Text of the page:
Daniel Carter limping off training grounds has become a worryingly familiar sight. It never used to happen. Carter, for most of his earlier career, appeared to train and play in bubble wrap.
There was the occasional serious injury: a broken leg in 2005, the damaged Achilles in 2009 and, of course, the 2011 groin rip. But he wasn't an athlete riddled with niggles, fiddly muscles that picked inopportune moments to twinge and stiffen.
This year has been different. He tweaked his hamstring during the second test against Ireland and missed the third. A few weeks later he strained his calf and missed the tests against Argentina and South Africa and now he's in danger of missing a fourth international due to a leg problem he picked up at training yesterday.
No one should unduly fret or see these regular injuries as a sign that Carter is beginning the slow descent. Only two weeks ago he was running like a man five years younger, splitting the Scottish defence and looking incredibly like the greatest first-five to walk the planet.
His world hasn't collapsed in just two weeks: he's only 30 for goodness sake, the age at which Frank Bunce made his All Black debut, and there were mitigating circumstances. The University of South Glamorgan training venue was a peat bog: all that heavy mud and all those highly-toned muscles - bad mix.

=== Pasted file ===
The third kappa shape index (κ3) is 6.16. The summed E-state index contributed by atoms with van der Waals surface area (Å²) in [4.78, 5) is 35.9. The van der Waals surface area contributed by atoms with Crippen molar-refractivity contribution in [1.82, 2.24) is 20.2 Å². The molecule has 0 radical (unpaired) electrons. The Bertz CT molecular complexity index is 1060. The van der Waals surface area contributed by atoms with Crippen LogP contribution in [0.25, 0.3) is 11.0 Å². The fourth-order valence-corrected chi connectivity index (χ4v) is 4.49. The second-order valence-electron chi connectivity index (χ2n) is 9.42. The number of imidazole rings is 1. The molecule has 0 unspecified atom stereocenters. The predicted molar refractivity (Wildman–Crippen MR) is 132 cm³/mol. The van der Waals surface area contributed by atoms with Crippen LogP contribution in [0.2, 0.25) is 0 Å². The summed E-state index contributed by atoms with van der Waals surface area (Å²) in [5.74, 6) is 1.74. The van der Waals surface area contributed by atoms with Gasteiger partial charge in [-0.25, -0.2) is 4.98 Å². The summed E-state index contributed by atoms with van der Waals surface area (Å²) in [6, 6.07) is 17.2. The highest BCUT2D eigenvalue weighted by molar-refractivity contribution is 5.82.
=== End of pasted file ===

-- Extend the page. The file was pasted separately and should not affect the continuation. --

But why did it have to be Carter's leg that gave way? And that's just the thing; he's what the All Blacks call a red flag athlete. He remains imminently capable of breathtaking rugby all the way through to 2015. But he's also becoming more susceptible to soft tissue injuries. That's partly his age and partly a consequence of the punishment his body has taken in a decade of professional rugby.
His future now might involve more episodes where he feels a twang; that's the sad, inescapable truth. The big donkeys in the tight five can probably run blissfully unaware into their mid-30s that they even have hamstrings and the like, but not the finely crafted works of art like Carter.
A heavy pitch, a cold day and New Zealand's most precious asset will be vulnerable. Maybe it's too much rugby. Maybe Carter needs to be more carefully managed than he already is.
If nature or the rugby gods can't do it any more, maybe it's time for more active strategies. How much Super Rugby does he need to play? The Crusaders have three first-fives in their squad; maybe it's time to keep Carter for the biggest games and a handful of others. If the All Blacks see a heavy training field like the one they encountered in Cardiff, maybe they should tell Carter to stay on the bus.
It's not ideal and All Black coach Steve Hansen will be loath to wrap Carter in cotton wool in such an obvious manner. But what else can he do? Carter's value and importance to the All Blacks hasn't diminished in the last 12 months. It has, if anything, grown and it doesn't get any easier seeing him limp his way back to the sheds two days out from a major test.